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Many golfers struggle with alignment, especially on the course. When it comes time to troubleshoot though, players will often default to the old "club across the toe-line" test. Unfortunately, this method does not give us a ton of information, especially when we consider that in some cases it may be okay for a player to setup slightly open or closed, depending upon their physical make-up. As we know, some of golf's legends such as Trevino and Snead played from a stance-line that was not perfectly "square". Thus, when it comes time to diagnose a suspected alignment issue, I would advocate for the following approach:
Tags: Fundamentals, Set Up, Concept, Intermediate
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This drill video is when checking alignment work from the grip backwards.
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So many golfers struggle with alignment, especially on the course.
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If you're one of these golfers who has a hard time taking their range game to the course,
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I'd say alignment, 50, 60, maybe even higher than that.
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A high percentage of the time, the alignment changes when you're on the course compared
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to when you're on the range.
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So when you're checking your alignment, I want you to work from the club backwards.
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So I know that the common thing to look at is you look at where the feet are aimed,
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and you put this down like that, and you say, okay, where am I aligned?
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But I actually like to work from the grip backwards.
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So I like to check the forearms, then I like to check the shoulders or the scapula,
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then I like to check the ribcage, then I check the pelvis, and then I check the feet.
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There are many factors as to why someone wouldn't want a perfectly square stance,
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especially if something was going on in the pelvis, or if you had any type of leg length
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issue, which is quite common.
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But the shoulders and the forearms have a really big impact on the overall path of the club.
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So I like to make sure that those aren't too out of whack.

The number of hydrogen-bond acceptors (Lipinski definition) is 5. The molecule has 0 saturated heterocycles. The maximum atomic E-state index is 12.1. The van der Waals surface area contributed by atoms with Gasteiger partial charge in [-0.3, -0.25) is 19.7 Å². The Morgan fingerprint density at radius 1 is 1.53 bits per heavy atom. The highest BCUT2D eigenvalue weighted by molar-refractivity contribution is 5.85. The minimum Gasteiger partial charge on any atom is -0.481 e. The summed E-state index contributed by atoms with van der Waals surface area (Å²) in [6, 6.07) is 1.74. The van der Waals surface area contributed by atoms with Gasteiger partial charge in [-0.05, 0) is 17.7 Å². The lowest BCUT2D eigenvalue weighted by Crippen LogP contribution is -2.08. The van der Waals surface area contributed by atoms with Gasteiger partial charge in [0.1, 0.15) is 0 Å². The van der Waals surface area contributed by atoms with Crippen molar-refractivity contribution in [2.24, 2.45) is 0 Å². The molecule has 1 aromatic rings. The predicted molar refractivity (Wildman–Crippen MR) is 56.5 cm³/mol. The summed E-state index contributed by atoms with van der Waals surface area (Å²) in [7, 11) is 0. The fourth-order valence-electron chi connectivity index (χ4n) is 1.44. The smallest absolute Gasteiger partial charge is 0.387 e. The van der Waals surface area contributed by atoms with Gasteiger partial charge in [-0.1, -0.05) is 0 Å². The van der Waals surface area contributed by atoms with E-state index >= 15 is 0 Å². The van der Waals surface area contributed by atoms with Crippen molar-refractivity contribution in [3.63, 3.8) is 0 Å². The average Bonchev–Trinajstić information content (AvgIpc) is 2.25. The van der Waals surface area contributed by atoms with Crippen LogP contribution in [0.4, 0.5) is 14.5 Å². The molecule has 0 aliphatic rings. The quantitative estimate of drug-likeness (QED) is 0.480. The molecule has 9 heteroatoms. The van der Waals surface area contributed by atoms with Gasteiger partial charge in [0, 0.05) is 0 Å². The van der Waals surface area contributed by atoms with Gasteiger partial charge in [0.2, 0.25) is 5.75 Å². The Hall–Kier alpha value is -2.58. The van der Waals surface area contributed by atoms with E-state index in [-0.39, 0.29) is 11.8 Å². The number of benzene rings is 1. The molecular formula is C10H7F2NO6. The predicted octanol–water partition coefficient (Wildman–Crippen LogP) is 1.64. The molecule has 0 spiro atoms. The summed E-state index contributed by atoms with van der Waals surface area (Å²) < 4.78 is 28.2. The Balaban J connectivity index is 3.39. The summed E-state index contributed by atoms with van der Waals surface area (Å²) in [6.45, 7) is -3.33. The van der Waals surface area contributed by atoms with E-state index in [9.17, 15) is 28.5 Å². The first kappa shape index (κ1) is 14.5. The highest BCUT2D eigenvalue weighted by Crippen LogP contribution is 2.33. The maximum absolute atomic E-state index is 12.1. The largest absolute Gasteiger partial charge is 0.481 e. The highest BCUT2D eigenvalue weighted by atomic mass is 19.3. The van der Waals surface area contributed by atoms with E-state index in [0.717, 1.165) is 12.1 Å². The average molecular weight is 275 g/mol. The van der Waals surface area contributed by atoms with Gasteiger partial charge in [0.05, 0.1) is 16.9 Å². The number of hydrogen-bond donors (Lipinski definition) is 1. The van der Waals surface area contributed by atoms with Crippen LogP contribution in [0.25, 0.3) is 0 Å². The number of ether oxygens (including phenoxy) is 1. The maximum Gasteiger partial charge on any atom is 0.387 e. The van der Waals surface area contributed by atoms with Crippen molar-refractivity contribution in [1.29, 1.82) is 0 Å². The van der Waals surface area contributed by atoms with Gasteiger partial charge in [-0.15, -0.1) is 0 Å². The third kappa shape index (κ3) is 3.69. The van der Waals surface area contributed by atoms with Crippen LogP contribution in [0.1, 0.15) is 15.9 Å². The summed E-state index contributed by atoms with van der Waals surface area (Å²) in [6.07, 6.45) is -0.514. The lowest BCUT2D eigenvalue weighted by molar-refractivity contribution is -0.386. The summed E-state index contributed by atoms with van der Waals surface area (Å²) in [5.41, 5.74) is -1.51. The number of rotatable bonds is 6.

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The most common ones that you'll see are either when you get set up from the down the line
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that right hand will be on top too much.
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And now if I had a line going across my forearms, which is very hard to do on my own,
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you would see that the forearm alignment would be way left of this stick.
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One trait that you'll see with most torporos is when you're looking from the down the line,
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if you have a reasonable camera angle, you will be able to see a little bit of the left forearm on top of the right forearm.
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So not this way, but a little bit that way.
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That comes from having the left arm a little bit straighter than the right arm,
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and the natural side bend in order to account for the right hand being down lower.
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If I was to not side bend, then I would have to get my right shoulder closer to account for
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the right hand being lower on the grip, and that's where a lot of golfers get off.
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So making sure or double checking from that down the line, camera angle, doing a bit of
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mirror work with a stick, and just kind of looking to make sure that the tops of my forearms
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there are right of or parallel to the stick, parallel at the very latest.
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This is a good checkpoint for when you're looking at your impact position as well, that
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left arm isn't too far on top of the right, and that's still in good alignment.